I’ve said this often, we never know when the alcoholic is going to hit bottom and cry out for help. As friends, spouses and family members, it’s our responsibility to be ready to move quickly in an attempt to help the alcoholic when they say they are ready to go into treatment for their alcoholism.

You might also enjoy:

How To Get My Spouse To Quit Drinking
Abusive Alcoholic Spouse
Husband’s Alcoholism Is Getting Worse


3 comments to How To Get An Alcoholic Spouse Into Treatment

  • Laura

    it is so surprising how we all have the ability to try and be there and they just seem to want to make there life hell and ours too. I could never in a million years come up with the stuff that he does and he is with it enough to hurt me and that is starting to seem like another addiction of his. I wonder if this goes hand in hand or if they just hate the fact that we stay and watch them destroy everthing. Mine says sometimes he tries to push me away so that I will just leave and then he can fail on his own. I think it is because then he could do what he wants with not guilt. I have tried this week to be alone and do my thing and now he was furious and said why are you even here. Gee good question, maybe because you are dying?? I spend some time on me and then he is mad at me. It’s not always all about you. We had hospice up yesterday and started the program I think that was and eye opener. He was drinking through the whole two appointment going in and out of the house. The lady gave him medicine for pain and I told he was drinking and they said at this point it does not matter. The Dr.s just want him comfortable and they are no longer worried about the liver damage.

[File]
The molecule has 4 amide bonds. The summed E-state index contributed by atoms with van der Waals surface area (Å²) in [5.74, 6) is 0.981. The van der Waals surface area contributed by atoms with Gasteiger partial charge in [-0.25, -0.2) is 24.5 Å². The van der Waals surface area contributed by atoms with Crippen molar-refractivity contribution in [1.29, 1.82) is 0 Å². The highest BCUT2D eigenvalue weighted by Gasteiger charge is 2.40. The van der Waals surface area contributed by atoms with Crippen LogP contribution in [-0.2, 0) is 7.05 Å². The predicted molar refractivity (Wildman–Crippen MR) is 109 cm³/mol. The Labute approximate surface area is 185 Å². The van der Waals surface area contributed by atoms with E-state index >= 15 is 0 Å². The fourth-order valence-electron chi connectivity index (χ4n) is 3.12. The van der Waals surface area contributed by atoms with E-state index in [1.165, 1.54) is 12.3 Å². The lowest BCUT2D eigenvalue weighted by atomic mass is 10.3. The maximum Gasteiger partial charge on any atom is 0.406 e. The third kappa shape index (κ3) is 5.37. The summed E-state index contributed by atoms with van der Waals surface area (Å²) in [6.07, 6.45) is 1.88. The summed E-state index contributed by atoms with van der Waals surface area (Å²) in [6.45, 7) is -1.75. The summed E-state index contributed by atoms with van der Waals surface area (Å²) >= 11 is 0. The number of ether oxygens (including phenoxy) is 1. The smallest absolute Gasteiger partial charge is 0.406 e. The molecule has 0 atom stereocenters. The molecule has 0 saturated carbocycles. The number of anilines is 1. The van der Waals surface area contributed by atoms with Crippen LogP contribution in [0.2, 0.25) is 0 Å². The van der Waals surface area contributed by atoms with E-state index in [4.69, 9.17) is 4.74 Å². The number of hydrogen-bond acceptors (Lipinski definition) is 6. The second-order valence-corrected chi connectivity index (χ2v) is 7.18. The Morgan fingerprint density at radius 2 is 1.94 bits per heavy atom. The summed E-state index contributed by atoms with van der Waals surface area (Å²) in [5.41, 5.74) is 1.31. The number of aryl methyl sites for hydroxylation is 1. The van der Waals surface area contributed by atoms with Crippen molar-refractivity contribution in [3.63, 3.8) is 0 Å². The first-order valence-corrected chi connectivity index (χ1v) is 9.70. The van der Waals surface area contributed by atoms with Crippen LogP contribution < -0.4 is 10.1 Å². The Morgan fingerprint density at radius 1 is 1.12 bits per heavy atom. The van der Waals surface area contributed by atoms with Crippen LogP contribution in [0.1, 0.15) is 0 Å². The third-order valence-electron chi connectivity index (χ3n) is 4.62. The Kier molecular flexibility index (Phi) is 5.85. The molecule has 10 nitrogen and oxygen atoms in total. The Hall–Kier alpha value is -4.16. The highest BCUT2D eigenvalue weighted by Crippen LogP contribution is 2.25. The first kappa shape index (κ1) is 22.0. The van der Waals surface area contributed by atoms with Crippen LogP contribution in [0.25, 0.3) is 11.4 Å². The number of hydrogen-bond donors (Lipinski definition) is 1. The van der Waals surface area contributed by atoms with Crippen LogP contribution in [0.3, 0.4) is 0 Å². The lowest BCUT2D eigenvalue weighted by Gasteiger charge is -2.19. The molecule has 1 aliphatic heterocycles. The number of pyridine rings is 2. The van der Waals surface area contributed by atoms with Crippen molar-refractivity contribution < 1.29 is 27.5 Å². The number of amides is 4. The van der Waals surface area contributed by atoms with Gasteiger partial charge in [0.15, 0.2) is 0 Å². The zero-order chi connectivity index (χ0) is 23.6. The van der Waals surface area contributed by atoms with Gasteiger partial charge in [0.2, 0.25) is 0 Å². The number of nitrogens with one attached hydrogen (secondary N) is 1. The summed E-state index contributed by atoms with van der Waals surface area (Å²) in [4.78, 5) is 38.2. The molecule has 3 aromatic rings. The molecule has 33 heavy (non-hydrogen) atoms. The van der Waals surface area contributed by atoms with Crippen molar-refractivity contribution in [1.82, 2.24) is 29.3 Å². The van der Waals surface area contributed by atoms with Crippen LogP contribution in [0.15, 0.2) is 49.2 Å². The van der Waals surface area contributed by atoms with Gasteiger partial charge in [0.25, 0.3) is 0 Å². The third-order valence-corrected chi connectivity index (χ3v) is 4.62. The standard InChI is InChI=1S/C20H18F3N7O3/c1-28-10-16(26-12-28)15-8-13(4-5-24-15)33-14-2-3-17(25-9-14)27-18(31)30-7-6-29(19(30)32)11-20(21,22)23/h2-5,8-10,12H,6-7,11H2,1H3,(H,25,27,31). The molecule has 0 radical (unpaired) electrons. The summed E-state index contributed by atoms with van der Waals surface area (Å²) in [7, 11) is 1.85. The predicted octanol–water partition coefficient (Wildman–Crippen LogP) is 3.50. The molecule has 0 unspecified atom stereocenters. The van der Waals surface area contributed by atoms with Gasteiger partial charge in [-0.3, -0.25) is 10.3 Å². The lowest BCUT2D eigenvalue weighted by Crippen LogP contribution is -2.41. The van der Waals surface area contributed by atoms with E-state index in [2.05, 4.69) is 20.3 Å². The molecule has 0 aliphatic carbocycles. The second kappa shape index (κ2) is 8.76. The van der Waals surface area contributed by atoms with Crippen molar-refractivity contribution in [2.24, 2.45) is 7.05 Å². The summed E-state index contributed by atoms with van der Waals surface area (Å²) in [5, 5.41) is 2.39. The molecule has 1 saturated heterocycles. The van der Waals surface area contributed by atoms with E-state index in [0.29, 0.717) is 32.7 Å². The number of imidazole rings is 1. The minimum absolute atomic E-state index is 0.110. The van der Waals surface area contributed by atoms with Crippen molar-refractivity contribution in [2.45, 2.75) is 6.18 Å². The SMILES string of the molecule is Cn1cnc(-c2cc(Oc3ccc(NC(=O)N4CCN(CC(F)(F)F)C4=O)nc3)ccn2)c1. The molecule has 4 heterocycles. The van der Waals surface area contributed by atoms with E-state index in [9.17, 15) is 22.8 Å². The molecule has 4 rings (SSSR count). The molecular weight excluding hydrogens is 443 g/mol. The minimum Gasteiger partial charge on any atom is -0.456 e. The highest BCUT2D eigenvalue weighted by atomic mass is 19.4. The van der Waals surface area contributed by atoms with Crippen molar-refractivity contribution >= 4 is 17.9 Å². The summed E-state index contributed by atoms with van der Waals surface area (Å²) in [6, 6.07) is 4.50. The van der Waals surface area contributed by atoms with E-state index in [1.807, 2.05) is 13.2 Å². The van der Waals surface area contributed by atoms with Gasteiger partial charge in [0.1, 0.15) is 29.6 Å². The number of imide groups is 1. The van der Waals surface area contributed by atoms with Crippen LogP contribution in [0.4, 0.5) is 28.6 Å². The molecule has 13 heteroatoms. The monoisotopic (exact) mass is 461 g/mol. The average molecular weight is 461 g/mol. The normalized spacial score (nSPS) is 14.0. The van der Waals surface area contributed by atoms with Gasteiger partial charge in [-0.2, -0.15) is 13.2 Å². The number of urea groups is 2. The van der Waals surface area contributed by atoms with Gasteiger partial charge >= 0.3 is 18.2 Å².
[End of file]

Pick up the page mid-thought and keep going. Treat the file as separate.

He has been more pleasant on the medicine I will say, but it is another reality check that it is going down hill. I just lost myself yesterday and laid in bed the rest of it and ate food. I was really depressed and sad. Today I am trying to use my prayer and friends to keep me grounded. I have no one in his family to be there with us. It is a lot on one person to take.
    Keep staying strong and working on be the best us we can be. Love L

  • JM

    Laura,
    Please stay strong, you have done amazingly well. Look after yourself first.

    I understand the difficulty and darkness that you are going through. I have been there and still going through my darkness.

    When I am disturbed, I practise meditation – breathing exercise, close eyes, imagine flying through the forest… I helps me.

    I also remember the serenity prayer which gives me comfort:
    God (of your own understanding) grant me the serenity, accept the things that I can’t change, courage to change the things I can. And the wisdom to know the difference.

    I’ve also found detaching is helpful. Just focus on yourself first. We are not responsible for someone else’s drinking behaviour which is killing himself.

    Take care.

  • mace

    Laura;

    First my deepest empathy to you right now. Hang in there and remain strong.

    This is the total epitome of hitting “rock bottom.” And even at this stage he still wants a drink. Sad, indeed.

    Detaching will be difficult, but as he faces his final days, know that this was his choice. My mother went through similar problems with my Dad, but at his death, I saw relief in her. Sure, she got lonely, but I think after nearly 50 years of this, she could breathe and truly live.

    Keep praying. That helps so much. That serenity prayer that says to accept the “things I cannot change” will come in handy right now. When I can’t think of how to pray, or when it gets really difficult for me with my present “A” I will google a prayer topic..it helps.

    Be blessed..